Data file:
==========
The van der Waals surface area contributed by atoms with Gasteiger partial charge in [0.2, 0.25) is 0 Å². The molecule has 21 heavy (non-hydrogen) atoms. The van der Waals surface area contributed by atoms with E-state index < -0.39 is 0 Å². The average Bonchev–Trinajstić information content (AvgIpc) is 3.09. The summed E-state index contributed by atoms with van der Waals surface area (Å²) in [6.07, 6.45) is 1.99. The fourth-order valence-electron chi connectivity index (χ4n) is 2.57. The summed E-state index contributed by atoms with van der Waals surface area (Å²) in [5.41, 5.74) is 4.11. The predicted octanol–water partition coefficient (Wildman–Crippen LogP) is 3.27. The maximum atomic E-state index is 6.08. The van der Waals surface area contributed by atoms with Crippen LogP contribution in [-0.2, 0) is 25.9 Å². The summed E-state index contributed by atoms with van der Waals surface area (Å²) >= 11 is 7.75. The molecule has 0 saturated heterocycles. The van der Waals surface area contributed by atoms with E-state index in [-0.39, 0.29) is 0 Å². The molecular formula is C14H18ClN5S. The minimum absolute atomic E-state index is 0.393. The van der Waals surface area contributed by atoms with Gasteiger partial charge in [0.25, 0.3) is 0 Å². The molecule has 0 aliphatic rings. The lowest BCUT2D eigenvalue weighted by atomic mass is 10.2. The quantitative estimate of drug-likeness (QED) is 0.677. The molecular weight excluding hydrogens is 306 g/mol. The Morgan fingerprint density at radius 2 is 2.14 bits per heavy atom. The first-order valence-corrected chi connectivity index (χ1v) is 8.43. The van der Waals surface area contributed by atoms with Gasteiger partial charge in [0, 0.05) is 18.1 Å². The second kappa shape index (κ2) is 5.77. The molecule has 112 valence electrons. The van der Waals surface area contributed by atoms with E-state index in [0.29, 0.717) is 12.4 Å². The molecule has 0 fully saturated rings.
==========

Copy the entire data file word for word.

The van der Waals surface area contributed by atoms with Gasteiger partial charge in [0.2, 0.25) is 0 Å². The molecule has 21 heavy (non-hydrogen) atoms. The van der Waals surface area contributed by atoms with E-state index < -0.39 is 0 Å². The average Bonchev–Trinajstić information content (AvgIpc) is 3.09. The summed E-state index contributed by atoms with van der Waals surface area (Å²) in [6.07, 6.45) is 1.99. The fourth-order valence-electron chi connectivity index (χ4n) is 2.57. The summed E-state index contributed by atoms with van der Waals surface area (Å²) in [5.41, 5.74) is 4.11. The predicted octanol–water partition coefficient (Wildman–Crippen LogP) is 3.27. The maximum atomic E-state index is 6.08. The van der Waals surface area contributed by atoms with Crippen LogP contribution in [-0.2, 0) is 25.9 Å². The summed E-state index contributed by atoms with van der Waals surface area (Å²) >= 11 is 7.75. The molecule has 0 saturated heterocycles. The van der Waals surface area contributed by atoms with E-state index in [-0.39, 0.29) is 0 Å². The molecular formula is C14H18ClN5S. The minimum absolute atomic E-state index is 0.393. The van der Waals surface area contributed by atoms with Gasteiger partial charge in [0.25, 0.3) is 0 Å². The molecule has 0 aliphatic rings. The lowest BCUT2D eigenvalue weighted by atomic mass is 10.2. The quantitative estimate of drug-likeness (QED) is 0.677. The molecular weight excluding hydrogens is 306 g/mol. The Morgan fingerprint density at radius 2 is 2.14 bits per heavy atom. The first-order valence-corrected chi connectivity index (χ1v) is 8.43. The van der Waals surface area contributed by atoms with Gasteiger partial charge in [0, 0.05) is 18.1 Å². The second kappa shape index (κ2) is 5.77. The molecule has 112 valence electrons. The van der Waals surface area contributed by atoms with E-state index in [0.29, 0.717) is 12.4 Å². The molecule has 0 fully saturated rings.